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Washington becoming proactive in face of China threats: analysts

ROC Central News Agency

03/26/2021 09:53 PM

Taipei, March 26 (CNA) The United States is becoming proactive in face of threats from China, according to political analysts in Taiwan, when asked on Friday to comment on President Joe Biden's remarks at his first press conference since taking the office on Jan. 20.

At the press event on Thursday, the 78-year-old Biden said the U.S. will not look for confrontation with China although "we know there will be steep, steep competition;" and that his administration will insist "China play by the international rules" that stipulate fair competition, fair trade, and fair practices.

"We are going to hold China accountable to follow the rules ... whether it relates to the South China Sea or the North China Sea, or their agreement made on Taiwan," Biden said, adding that the U.S. will not stop paying attention to human rights issues in Xinjiang and Hong Kong.

Lawmaker Lo Chih-cheng (羅致政) from the ruling Democratic Progressive Party, said that on the Taiwan issue, Biden has changed his conservative stance seen in the past to being "proactive," as shown by his taking the initiative to speak of Taiwan at the press event.

"This is a big change in strategic position," Lo said.

He said Taiwan is a crucial part of the United States' Indo-Pacific policy, and is also an important partner with which the U.S. will forge cooperative relations in the fields of economy and trade, security, and science and technology.

The two sides also share common values in democracy, freedom and human rights.

Chen Chien-jen (程建人), who served as Taiwan's foreign minister from 1999 to 2000 under former President Lee Teng-hui (李登輝), meanwhile, said Biden did not changed his stance before and after taking office that the U.S.' relationship with China should be "partly cooperative and partly competitive."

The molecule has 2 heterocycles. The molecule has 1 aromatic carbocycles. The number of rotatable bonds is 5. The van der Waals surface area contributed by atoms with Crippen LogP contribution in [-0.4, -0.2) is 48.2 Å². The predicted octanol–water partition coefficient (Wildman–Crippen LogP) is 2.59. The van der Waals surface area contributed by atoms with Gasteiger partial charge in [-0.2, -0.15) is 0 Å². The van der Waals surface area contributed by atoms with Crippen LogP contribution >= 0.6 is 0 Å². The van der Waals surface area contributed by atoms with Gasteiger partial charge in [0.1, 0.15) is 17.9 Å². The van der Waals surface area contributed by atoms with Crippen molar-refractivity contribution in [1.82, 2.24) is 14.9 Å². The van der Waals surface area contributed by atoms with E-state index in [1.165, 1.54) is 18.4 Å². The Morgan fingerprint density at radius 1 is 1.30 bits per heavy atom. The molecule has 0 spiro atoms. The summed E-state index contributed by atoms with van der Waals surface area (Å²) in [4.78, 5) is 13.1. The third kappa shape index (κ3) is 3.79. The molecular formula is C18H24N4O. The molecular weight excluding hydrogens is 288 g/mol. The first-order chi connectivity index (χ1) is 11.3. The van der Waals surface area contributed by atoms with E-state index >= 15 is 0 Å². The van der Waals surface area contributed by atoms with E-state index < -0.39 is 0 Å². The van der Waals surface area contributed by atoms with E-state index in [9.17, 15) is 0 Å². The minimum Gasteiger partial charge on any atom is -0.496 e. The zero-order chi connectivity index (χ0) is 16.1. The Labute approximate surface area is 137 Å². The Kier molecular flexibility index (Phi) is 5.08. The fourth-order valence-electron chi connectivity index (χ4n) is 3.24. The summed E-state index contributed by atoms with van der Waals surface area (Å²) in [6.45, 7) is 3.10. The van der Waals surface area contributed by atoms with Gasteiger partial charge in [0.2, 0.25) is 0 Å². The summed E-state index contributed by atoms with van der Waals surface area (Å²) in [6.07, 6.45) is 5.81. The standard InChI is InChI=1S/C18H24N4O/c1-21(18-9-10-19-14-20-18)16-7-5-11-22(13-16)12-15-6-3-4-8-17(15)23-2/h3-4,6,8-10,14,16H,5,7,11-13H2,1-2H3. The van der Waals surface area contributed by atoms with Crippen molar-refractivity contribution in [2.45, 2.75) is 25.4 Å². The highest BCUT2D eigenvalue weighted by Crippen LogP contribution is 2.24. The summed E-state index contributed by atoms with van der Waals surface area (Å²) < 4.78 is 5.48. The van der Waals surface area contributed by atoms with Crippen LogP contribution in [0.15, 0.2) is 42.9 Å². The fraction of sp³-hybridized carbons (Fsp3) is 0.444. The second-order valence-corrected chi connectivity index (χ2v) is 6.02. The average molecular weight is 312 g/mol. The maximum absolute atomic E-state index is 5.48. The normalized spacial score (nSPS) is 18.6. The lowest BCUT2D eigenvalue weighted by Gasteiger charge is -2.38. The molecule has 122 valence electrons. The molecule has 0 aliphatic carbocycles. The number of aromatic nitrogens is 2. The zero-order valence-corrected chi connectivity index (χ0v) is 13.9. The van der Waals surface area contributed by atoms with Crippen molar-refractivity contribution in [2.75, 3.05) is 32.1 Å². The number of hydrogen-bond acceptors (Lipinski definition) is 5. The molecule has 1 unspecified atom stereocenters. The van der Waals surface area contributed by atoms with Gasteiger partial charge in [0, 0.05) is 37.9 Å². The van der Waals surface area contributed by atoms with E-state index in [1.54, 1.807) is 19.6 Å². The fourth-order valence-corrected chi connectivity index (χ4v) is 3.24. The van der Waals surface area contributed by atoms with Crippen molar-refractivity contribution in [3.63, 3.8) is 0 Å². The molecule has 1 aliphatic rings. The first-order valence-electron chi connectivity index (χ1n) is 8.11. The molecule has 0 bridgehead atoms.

After four years of President Donald Trump's governance, a consensus has taken shape in Washington, that is: To the U.S., China represents a long-term challenge and threat, therefore Washington has to be proactive in the face of this new power.

However, unlike his predecessor Trump, Biden will adopt a "3C" China policy, meaning "competition," "confrontation" and "cooperation," Chen said.

Given Biden's desire to seek alliances with other countries to respond to China's threats, this could mark "the beginning of new cold war era," he said.

However, he noted that even though both the U.S. and China used strong words towards each other, they are still able to communicate. They two should take some responsibility for the current bad climate in international society, he added.

Su Tzu-yun (蘇紫雲), an academic at the government-funded Institute for National Defense and Security Research, said that when Barack Obama was president, Washington still harbored hopes of peacefully changing China, but after Trump and now under Biden, such hopes no longer exist.

Both sides will enter a new competitive relationship and the United States' promises to its allies will become crucial, he said.

Su added that Taiwan was important to the U.S. not only because it holds an irreplaceable status in the First Island Chain, the invisible line the U.S. had drawn during the Cold War to keep communism from spreading.

Washington's support for Taiwan was not only due to their shared democratic values, but because of geopolitical considerations, including Taiwan's crucial position in helping to defend the United States mainland, Su said.

He explained that if China's nuclear submarines are able to pass through the Bashi Channel south of Taiwan into the Philippines Sea, they will have the capability to strike the U.S. mainland.

Su pointed out that the agreement reached between Taipei and Washington on Friday to share information, step up communication and build cooperation between the two sides' coast guard symbolizes the further development of Taiwan-U.S. relations.

Lo agreed that the U.S. was taking more concrete steps to support Taiwan, especially after China had recently passed a law authorizing its coast guard to use force in confrontations at sea. Given that the coast guard is considered "a second navy," U.S.-Taiwan coast guard cooperation will have great importance, he said.

(By Matt Yu and Elizabeth Hsu)


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